My Air Force Career (Part One)

  • Published
  • By Airman 1st Class Seraiah Hines
  • 17th Training Wing Public Affairs

Before the spring of 2016, I had never seriously considered joining the military. Yes, I had briefly thought about how fun becoming a hardcore combatively trained person would be, but it was only daydreaming.

I had no idea that by spring of 2017, my life would completely change. It was a tough, different, lonely, fulfilling and eye-opening change.

But let me back track a little. By the early summer of 2016, I was tired of many things, my town, my boss and always trying to do my best in everything, but never feeling like I was going to see the fruits of my labor. I started thinking about what I could do to get out, try something different, travel and complete school.

I wanted something I could see myself creating a career out of. I was tired and annoyed with the limited opportunities in my little town. I wanted a challenge, something new, something more or a part of a bigger picture.

The military came to mind. “If you are going to join the military, join the Air Force,” said my husband Robert. Having served in the Army prior to meeting me, I took him at his word. I looked up the nearest Air Force recruiter’s office, still over 80 miles from my town, and called for an appointment. By the time I made it to the office, my mind was already made up. I was doing this and I didn’t care what job I got. I just wanted to sign-up and leave as soon as I could.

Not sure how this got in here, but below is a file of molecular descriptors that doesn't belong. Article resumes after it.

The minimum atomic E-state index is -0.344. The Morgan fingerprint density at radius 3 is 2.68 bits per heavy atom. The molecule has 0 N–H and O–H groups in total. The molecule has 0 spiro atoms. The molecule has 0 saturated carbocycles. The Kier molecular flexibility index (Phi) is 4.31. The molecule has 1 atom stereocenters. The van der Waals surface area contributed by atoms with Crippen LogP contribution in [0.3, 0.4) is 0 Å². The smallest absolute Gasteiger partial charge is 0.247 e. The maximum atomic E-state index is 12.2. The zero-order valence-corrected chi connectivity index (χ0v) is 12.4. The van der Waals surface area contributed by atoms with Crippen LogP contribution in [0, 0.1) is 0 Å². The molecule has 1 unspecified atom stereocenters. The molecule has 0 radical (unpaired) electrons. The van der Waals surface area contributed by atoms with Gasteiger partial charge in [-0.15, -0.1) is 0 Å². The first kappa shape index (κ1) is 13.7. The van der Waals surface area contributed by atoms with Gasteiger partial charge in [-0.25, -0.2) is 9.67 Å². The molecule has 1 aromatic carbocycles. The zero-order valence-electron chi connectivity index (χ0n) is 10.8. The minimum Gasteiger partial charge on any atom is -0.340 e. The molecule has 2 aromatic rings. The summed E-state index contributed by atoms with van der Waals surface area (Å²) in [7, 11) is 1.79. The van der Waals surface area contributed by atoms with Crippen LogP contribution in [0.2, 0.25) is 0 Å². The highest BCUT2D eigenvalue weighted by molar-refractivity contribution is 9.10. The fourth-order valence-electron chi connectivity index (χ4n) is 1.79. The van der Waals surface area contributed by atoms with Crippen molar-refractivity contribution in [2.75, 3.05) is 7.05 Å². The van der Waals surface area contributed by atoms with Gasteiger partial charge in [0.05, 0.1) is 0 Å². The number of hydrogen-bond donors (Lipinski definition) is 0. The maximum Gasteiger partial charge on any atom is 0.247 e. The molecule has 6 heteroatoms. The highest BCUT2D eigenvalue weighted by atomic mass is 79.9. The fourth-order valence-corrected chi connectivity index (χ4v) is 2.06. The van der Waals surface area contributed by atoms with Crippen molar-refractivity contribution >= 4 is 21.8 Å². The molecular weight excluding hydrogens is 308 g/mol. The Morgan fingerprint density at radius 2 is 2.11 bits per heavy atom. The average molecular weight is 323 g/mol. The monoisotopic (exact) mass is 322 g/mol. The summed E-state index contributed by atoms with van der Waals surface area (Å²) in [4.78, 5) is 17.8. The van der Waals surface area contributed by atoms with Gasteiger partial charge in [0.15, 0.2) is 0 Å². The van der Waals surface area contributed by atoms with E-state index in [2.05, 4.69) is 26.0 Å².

My parents were both very supportive. “You know, I am super proud of you for wanting to join the Air Force, but I did enjoy my time with the Navy,” said my father. “But you go into whatever branch you want, I’ll be proud of you no matter what.”

“I think this will be really good for you,” said my mother. “You thrive off of organization and discipline. This seems like a perfect environment.”

In Oct. 2016, I took the Armed Services Vocational Aptitude Battery test and signed my first contract. Now I had to submit my job preferences and wait to see what job I would be assigned. This would determine the time I left for my basic training.

I was so excited I started giving away things. Most of my makeup and over half of my closet, went to my friends and younger siblings. I figured I wasn’t going to need much makeup, and I could buy new clothes once I got to tech school or my first duty station, especially since I was excited about moving. Who knew what the weather would be once I settled down. Another part of getting ready to leave was getting my husband ready to take over financial responsibilities for a few months.

“You are so brave, being able to pick up and leave. I couldn’t do that,” said my younger sister, Serena. “I don’t think I could handle people yelling at me all the time.”

Once the November jobs posted I submitted my preferred jobs to my recruiter and anxiously waited. Not only did I get my top pick, I would also leave Jan. 10, 2017. It was perfect, as I still got to spend the holidays with family.